National
Busoga MPs protest relocation of sugar factories
Publish Date: Apr 10, 2014
Busoga MPs protest relocation of sugar factories
A farmer harvesting sugar cane crop from a field
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By Moses Mulondo 

Members of Parliament have protested the government plan to relocate some of the sugar factories to other parts of the country.

Led by the vice-chairman of Busoga parliamentary group Milton Muwuma, the MPs told the Parliament trade committee on Wednesday that their statement was a true representation of the people of Busoga. 

Government had indicated last year that it would with compensation relocate some of the sugar factories from Busoga to other regions of the country. 

The MPs were responding to a petition from some original sugar factories calling for the relocation of factories that breached the national sugar policy.

The petitioners argued that whereas the policy prohibits establishing a sugar factory in a radius of 25km where there is another factory, many new factories established in the region have not complied with that requirement.

The petitioners also want government to enforce the policy requirement that each sugar factory should use only 30% of its land for sugar growing and use the remaining portion of the land for food crops. 

The national sugar policy was formulated in 2010 to address the gaps which exist in the Sugar (control) Act of 1938.

Busoga MPs, however, agreed with the petitioners on some of their recommendations like the need to enact a new sugar law to incorporate the modern dynamics and challenges in the industry.

Muwuma commended trade minister Amelia Kyambadde for the letter she wrote to the advising the President against plans to relocate the factories.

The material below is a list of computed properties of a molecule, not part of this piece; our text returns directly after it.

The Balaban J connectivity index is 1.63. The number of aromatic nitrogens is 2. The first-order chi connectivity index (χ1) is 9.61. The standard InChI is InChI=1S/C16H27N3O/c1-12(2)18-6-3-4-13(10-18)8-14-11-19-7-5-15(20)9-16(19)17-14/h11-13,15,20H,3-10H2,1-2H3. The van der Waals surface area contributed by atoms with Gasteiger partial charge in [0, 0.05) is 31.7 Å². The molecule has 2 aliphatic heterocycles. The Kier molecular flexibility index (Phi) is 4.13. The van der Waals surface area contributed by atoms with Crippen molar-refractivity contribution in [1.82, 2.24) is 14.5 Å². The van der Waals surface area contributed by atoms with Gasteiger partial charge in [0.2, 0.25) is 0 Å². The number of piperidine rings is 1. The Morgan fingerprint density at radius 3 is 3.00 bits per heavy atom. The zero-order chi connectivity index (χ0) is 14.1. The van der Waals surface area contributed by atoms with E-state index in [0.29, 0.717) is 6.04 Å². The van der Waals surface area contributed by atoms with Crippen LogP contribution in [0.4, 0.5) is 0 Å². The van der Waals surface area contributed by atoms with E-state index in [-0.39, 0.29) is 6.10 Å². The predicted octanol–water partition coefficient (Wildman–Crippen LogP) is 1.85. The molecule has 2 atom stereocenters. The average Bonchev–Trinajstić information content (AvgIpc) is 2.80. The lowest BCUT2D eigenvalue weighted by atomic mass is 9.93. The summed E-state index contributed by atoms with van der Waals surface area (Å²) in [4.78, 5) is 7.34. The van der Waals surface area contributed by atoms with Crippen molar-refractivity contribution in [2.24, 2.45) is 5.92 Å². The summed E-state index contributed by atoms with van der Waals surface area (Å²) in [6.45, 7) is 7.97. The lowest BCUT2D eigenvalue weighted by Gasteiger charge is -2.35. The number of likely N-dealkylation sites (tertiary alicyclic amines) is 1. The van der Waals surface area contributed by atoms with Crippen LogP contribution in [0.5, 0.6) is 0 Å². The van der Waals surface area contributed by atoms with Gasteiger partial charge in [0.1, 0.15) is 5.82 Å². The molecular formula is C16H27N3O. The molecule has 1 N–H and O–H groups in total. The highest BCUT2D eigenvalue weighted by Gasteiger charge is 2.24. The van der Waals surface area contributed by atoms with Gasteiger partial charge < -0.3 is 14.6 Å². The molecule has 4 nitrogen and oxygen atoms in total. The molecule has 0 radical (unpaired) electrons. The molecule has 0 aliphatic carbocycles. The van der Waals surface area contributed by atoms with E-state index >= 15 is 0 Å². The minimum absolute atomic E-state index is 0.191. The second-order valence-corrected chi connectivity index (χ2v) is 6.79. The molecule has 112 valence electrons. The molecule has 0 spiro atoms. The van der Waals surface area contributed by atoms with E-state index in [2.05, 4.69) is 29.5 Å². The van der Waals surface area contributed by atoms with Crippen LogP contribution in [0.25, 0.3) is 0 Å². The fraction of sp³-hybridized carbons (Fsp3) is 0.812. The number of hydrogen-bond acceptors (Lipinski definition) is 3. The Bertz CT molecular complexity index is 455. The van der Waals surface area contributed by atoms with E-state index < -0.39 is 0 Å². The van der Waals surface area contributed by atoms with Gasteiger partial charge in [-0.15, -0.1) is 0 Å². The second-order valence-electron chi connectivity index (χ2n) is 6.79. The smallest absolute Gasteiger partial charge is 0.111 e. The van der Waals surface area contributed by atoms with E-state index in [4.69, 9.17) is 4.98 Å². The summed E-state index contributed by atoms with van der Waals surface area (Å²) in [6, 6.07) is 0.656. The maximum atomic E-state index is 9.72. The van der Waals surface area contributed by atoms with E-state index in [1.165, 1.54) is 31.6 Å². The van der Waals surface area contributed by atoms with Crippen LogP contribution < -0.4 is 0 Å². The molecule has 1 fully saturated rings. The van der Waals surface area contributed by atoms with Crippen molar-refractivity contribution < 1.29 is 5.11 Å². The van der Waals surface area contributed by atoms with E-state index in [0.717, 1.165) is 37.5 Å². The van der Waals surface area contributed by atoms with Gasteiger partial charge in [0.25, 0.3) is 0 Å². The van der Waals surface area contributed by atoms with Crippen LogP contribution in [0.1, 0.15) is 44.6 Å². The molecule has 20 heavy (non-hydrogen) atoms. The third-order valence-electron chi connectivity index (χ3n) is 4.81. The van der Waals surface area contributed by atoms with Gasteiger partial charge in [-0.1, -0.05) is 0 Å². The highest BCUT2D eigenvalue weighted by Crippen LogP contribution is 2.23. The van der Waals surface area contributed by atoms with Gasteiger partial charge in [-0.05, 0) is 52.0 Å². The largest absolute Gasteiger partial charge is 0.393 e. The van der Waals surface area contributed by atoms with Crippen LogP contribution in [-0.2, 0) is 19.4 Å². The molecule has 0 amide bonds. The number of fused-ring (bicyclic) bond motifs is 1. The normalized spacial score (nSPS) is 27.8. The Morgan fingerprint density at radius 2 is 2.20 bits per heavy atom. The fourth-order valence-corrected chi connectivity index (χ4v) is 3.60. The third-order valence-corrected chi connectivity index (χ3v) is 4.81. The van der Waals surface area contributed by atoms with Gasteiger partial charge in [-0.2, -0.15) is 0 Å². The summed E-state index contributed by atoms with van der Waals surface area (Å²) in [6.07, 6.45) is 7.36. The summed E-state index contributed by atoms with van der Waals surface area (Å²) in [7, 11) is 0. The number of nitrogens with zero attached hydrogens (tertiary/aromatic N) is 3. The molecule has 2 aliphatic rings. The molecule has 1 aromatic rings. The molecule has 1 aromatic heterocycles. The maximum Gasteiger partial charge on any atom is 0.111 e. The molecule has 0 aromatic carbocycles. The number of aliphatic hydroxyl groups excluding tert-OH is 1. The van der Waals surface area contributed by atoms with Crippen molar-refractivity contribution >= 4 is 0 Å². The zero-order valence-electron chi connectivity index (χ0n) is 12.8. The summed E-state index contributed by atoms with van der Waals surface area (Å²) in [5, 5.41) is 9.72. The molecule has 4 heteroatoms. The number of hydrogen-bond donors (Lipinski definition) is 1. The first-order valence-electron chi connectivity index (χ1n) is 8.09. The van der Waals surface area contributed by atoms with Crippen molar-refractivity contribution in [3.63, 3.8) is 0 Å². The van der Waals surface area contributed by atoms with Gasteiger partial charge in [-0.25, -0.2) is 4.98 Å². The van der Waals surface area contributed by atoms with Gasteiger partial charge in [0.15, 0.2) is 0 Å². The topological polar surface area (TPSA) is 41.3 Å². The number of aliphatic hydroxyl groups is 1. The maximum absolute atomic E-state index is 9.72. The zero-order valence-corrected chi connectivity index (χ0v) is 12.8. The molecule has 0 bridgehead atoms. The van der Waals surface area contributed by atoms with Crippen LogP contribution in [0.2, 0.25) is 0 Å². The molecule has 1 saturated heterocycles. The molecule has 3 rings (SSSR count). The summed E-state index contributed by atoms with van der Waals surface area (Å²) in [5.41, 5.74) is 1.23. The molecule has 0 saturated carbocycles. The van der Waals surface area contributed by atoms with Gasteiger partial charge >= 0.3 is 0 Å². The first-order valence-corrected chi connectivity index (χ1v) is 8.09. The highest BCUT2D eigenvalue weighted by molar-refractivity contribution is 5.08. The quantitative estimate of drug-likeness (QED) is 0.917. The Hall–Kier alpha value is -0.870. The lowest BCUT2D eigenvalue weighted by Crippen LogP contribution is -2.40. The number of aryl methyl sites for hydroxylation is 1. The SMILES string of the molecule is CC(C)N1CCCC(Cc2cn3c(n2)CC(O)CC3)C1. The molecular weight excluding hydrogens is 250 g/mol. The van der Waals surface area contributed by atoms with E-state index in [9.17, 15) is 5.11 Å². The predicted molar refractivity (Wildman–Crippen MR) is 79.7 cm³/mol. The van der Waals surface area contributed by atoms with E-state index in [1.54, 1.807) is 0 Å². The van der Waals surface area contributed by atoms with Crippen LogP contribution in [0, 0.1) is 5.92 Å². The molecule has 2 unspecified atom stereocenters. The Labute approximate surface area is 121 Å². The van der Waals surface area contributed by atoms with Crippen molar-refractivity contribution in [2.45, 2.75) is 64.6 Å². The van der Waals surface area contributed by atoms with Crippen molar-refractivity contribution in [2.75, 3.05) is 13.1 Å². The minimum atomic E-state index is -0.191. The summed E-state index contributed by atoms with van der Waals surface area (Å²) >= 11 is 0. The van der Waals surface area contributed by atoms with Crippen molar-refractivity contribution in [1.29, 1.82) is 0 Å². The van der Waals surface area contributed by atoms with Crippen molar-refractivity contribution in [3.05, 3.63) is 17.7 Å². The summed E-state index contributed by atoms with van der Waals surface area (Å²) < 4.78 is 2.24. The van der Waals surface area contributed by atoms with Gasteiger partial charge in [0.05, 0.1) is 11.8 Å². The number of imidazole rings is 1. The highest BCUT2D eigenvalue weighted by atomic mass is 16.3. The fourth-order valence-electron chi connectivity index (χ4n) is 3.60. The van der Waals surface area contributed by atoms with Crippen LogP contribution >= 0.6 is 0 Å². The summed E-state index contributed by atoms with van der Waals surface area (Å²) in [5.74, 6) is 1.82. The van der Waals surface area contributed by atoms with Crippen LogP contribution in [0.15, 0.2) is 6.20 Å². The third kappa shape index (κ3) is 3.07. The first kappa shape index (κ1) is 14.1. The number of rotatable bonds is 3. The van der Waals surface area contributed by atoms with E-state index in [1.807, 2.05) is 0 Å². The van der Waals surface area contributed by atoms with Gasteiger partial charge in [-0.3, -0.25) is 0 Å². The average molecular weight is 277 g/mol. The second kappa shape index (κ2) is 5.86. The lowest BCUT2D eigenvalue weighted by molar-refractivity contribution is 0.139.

“As Kyambadde argued, there are many negative consequences. We went to the factories and none of these investors is willing to leave. They said they are even ready to go to court to oppose the move,” Muwuma explained.

Jinja West MP, Moses Balyeku, said: “All sugar factories are concentrated in Busoga. It is important we consider this petition and protect manufacturers and the economy through a new law.”

The MPs requested Parliament to ensure that no more sugar factory is established in Busoga.

“Almost every district in Busoga has a sugar factory. That means we shall have to depend on other districts for food,” Balyeku explained.

Kabarole Woman MP Victoria Rusoke proposed that women in Busoga should be safeguarded from their husbands who will lease family land to sugarcane growers.

On the concern that the investors for sugar factories employ foreigners and only give nationals petty jobs for which they give them meager salaries, Samia Bugwe North MP John Mulimba said: “The investment code of Kenya allows investors to only employ 5% of the foreigners with skills nationals do not have. In East Africa, it is only Uganda without that kind of restriction. We should also do the same.”

On Muwuma’s proposal to restrict families with less than five acres from growing sugarcane for the sake of food security, Bukomansimbi County MP Deogratius Kiyingi said: “Since we are in a liberal economy. You cannot stop someone from growing what they want to grow.”

Bulamogi County MP Kenneth Lubogo said the factories have improved the social-economic welfare of the people of Busoga as their influx led to increase of the prices of sugarcanes and created employment opportunities to the residents.

The committee chairperson Flavia Kabahenda (Kyegegwa woman MP) said they have met several stakeholders on the petition and would soon present their report to Parliament.

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